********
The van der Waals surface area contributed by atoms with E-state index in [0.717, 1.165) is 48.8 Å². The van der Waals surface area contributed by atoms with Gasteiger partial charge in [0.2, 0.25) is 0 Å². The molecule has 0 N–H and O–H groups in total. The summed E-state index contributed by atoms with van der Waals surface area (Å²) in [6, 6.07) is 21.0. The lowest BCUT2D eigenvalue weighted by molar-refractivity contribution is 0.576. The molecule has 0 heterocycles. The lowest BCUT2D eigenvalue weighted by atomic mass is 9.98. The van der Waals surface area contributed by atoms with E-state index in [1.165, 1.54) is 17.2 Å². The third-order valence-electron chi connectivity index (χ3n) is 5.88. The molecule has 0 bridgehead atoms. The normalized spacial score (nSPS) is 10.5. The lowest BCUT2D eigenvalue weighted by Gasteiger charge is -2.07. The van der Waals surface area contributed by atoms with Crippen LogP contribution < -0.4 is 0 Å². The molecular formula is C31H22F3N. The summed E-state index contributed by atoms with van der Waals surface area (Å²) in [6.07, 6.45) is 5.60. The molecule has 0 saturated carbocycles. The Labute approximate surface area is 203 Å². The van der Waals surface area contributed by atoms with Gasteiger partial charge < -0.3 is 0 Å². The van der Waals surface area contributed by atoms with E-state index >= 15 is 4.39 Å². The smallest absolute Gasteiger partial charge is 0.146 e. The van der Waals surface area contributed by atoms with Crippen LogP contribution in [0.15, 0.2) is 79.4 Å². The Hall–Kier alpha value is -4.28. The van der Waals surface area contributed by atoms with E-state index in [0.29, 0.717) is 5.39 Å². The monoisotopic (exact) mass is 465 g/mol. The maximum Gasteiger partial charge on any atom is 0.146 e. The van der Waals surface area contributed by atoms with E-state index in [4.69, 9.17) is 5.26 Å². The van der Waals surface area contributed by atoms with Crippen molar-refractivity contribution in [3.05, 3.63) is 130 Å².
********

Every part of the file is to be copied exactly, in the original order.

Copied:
The van der Waals surface area contributed by atoms with E-state index in [0.717, 1.165) is 48.8 Å². The van der Waals surface area contributed by atoms with Gasteiger partial charge in [0.2, 0.25) is 0 Å². The molecule has 0 N–H and O–H groups in total. The summed E-state index contributed by atoms with van der Waals surface area (Å²) in [6, 6.07) is 21.0. The lowest BCUT2D eigenvalue weighted by molar-refractivity contribution is 0.576. The molecule has 0 heterocycles. The lowest BCUT2D eigenvalue weighted by atomic mass is 9.98. The van der Waals surface area contributed by atoms with E-state index in [1.165, 1.54) is 17.2 Å². The third-order valence-electron chi connectivity index (χ3n) is 5.88. The molecule has 0 bridgehead atoms. The normalized spacial score (nSPS) is 10.5. The lowest BCUT2D eigenvalue weighted by Gasteiger charge is -2.07. The van der Waals surface area contributed by atoms with Crippen LogP contribution < -0.4 is 0 Å². The molecular formula is C31H22F3N. The summed E-state index contributed by atoms with van der Waals surface area (Å²) in [6.07, 6.45) is 5.60. The molecule has 0 saturated carbocycles. The Labute approximate surface area is 203 Å². The van der Waals surface area contributed by atoms with Gasteiger partial charge < -0.3 is 0 Å². The van der Waals surface area contributed by atoms with E-state index >= 15 is 4.39 Å². The smallest absolute Gasteiger partial charge is 0.146 e. The van der Waals surface area contributed by atoms with Crippen LogP contribution in [0.15, 0.2) is 79.4 Å². The Hall–Kier alpha value is -4.28. The van der Waals surface area contributed by atoms with E-state index in [0.29, 0.717) is 5.39 Å². The monoisotopic (exact) mass is 465 g/mol. The maximum Gasteiger partial charge on any atom is 0.146 e. The van der Waals surface area contributed by atoms with E-state index in [4.69, 9.17) is 5.26 Å². The van der Waals surface area contributed by atoms with Crippen molar-refractivity contribution in [3.05, 3.63) is 130 Å².